Occasions are often called momentous, but when a number of occasions that could be described as such dovetail, one might call the multi-layered occasion extra-momentous. Spectacular? That certainly applies, too.
And this is that extra-momentous moment: The Los Angeles County Museum of Art is set to debut a permanent gallery devoted to the arts of Africa. The location is on the third floor of the Hammer Building, and the opening exhibit? "Shaping Power: Luba Masterworks from the Royal Museum of Central Africa."
"Shaping Power" debuts on Sunday, July 7 and runs through Sunday, Jan. 5.
That's indeed part of the momentousness of the gallery-opening occasion, due in large part to the fact that some of these pieces are on loan from the Royal Museum "for the first time ever." A Luba hero mask is one of the pieces that is making its first journey outside of the Royal Museum for Central Africa; an exquisite work by the Buli Master is also in the show.
Figurative thrones, headrests, stools, and scepters will be on view as well, giving an historic and comprehensive insight into the Luba state over a few centuries (starting with the 18th century). Several of the pieces have utilitarian roles but are also imbued with a beauty and etherealness beyond the task for which they were made.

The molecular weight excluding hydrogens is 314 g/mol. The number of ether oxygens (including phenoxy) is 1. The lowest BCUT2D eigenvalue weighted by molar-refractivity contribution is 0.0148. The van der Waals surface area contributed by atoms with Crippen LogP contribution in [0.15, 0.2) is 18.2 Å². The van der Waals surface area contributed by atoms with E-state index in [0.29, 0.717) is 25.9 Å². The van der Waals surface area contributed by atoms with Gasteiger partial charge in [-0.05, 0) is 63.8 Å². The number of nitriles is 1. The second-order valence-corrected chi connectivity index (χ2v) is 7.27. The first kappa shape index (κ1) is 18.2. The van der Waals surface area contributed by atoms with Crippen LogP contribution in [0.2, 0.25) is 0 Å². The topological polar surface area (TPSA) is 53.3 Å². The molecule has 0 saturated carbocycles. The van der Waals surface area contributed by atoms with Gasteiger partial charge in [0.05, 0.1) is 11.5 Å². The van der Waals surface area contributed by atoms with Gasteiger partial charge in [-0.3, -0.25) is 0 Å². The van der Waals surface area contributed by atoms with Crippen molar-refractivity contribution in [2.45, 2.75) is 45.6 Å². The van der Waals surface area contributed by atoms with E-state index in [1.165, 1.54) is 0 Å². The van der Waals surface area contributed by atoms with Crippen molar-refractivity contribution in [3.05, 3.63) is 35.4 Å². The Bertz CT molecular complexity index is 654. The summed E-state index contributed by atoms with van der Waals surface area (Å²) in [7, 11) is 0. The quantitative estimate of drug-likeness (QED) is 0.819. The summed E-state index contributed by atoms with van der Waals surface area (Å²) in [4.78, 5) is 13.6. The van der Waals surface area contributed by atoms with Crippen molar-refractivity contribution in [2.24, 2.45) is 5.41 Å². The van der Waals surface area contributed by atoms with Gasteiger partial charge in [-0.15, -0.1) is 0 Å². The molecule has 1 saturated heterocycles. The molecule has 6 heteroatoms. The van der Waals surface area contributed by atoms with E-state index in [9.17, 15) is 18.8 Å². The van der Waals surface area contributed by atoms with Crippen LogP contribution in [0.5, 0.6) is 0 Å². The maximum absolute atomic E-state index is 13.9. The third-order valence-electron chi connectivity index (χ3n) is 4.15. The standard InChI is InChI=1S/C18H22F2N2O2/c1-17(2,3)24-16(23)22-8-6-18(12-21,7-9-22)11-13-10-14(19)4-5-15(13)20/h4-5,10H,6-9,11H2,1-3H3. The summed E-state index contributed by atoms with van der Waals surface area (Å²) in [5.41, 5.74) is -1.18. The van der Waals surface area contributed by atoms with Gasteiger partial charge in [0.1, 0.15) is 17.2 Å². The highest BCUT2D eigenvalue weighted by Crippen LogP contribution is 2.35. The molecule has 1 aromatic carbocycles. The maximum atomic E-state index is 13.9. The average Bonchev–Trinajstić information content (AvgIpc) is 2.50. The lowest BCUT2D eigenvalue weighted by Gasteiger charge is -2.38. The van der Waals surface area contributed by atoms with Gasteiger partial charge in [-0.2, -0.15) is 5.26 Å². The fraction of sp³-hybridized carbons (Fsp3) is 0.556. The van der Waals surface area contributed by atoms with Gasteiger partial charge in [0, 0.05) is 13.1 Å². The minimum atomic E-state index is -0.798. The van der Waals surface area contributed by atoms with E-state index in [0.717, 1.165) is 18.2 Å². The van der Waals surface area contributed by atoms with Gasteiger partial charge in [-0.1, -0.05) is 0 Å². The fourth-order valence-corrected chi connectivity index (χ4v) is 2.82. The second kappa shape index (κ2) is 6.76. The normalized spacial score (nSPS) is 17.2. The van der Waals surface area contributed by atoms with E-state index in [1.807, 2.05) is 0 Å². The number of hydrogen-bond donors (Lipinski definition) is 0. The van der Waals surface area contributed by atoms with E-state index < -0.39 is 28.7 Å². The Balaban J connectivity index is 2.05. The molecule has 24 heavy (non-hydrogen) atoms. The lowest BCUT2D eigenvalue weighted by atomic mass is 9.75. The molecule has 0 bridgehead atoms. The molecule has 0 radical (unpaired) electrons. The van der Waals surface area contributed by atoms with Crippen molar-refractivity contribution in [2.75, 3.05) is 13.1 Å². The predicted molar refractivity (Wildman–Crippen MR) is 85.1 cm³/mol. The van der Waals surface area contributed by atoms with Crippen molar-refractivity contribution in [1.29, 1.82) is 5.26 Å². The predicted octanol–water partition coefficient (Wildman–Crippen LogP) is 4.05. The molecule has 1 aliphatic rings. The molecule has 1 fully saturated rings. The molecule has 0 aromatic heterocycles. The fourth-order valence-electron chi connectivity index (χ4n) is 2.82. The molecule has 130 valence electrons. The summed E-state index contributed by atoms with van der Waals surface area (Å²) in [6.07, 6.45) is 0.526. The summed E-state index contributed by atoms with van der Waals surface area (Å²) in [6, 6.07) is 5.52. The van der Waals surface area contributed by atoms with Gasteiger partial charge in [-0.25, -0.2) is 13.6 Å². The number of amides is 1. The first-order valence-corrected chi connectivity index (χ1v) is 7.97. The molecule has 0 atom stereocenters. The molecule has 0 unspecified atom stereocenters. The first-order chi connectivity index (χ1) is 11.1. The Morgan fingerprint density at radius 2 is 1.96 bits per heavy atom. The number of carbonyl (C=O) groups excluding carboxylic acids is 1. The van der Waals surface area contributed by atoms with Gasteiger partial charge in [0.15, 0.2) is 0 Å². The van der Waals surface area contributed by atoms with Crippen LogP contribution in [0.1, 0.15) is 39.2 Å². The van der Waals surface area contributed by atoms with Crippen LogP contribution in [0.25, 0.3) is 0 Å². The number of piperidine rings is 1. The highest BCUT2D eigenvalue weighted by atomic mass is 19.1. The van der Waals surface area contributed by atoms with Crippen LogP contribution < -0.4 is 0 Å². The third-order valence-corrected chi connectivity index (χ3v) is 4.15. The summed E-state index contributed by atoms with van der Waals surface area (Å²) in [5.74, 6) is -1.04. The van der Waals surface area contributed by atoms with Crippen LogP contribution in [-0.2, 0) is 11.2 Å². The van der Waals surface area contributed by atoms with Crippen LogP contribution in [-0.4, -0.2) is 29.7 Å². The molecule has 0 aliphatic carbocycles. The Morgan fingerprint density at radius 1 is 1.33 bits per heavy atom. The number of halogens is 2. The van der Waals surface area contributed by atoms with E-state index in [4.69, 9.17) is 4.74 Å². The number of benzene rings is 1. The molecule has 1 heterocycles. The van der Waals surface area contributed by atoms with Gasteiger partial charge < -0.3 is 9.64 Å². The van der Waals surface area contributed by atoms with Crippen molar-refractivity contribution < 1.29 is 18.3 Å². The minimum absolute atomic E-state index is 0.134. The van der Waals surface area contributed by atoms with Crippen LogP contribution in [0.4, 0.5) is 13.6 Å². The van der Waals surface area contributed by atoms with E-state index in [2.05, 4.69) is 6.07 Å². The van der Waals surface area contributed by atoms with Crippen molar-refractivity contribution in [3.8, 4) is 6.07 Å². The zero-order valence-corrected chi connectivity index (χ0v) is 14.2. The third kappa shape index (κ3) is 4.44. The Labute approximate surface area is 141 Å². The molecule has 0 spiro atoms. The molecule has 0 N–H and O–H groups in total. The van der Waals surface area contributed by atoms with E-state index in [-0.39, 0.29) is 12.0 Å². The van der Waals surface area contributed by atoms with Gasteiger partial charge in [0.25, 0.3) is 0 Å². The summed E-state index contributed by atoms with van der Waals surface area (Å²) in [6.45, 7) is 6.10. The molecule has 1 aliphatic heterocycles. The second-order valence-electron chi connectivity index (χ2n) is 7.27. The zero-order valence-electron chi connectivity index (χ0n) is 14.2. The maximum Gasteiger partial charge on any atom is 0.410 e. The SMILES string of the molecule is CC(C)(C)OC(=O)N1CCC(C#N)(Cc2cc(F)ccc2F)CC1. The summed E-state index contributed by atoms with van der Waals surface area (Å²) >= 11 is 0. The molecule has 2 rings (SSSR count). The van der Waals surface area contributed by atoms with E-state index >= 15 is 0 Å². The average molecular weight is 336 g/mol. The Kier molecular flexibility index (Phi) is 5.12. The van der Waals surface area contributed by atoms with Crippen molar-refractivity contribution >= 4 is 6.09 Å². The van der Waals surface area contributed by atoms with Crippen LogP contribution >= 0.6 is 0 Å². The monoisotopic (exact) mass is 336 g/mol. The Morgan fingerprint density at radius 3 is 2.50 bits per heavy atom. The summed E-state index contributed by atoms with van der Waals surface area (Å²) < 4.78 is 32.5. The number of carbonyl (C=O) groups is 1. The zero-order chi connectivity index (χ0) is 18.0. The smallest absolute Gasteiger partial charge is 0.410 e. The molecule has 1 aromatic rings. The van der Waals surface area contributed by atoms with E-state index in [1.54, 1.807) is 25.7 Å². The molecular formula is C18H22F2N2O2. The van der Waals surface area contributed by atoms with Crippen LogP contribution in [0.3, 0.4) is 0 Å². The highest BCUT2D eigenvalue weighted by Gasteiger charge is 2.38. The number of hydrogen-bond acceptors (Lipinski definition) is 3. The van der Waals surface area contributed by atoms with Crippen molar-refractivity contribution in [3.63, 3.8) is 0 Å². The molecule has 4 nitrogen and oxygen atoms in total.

And a Luba "memory device," made of beads, gives a feel for how the past weaves with the present.
An exhibit on loan from the Smithsonian's National Museum of African Art will also debut in the new gallery. The installation is called "Congo: Shadow of the Shadow."
A number of Saturday gallery tours are scheduled; meet in the museum's central court at 2 p.m. A free lecture opens the exhibit on Sunday, July 7 in the Brown Auditorium.
image: Buffalo Mask, Democratic Republic of Congo, Tabwa Peoples, 19th century, Wood (erythrina app), cowries, Royal Museum of Central Africa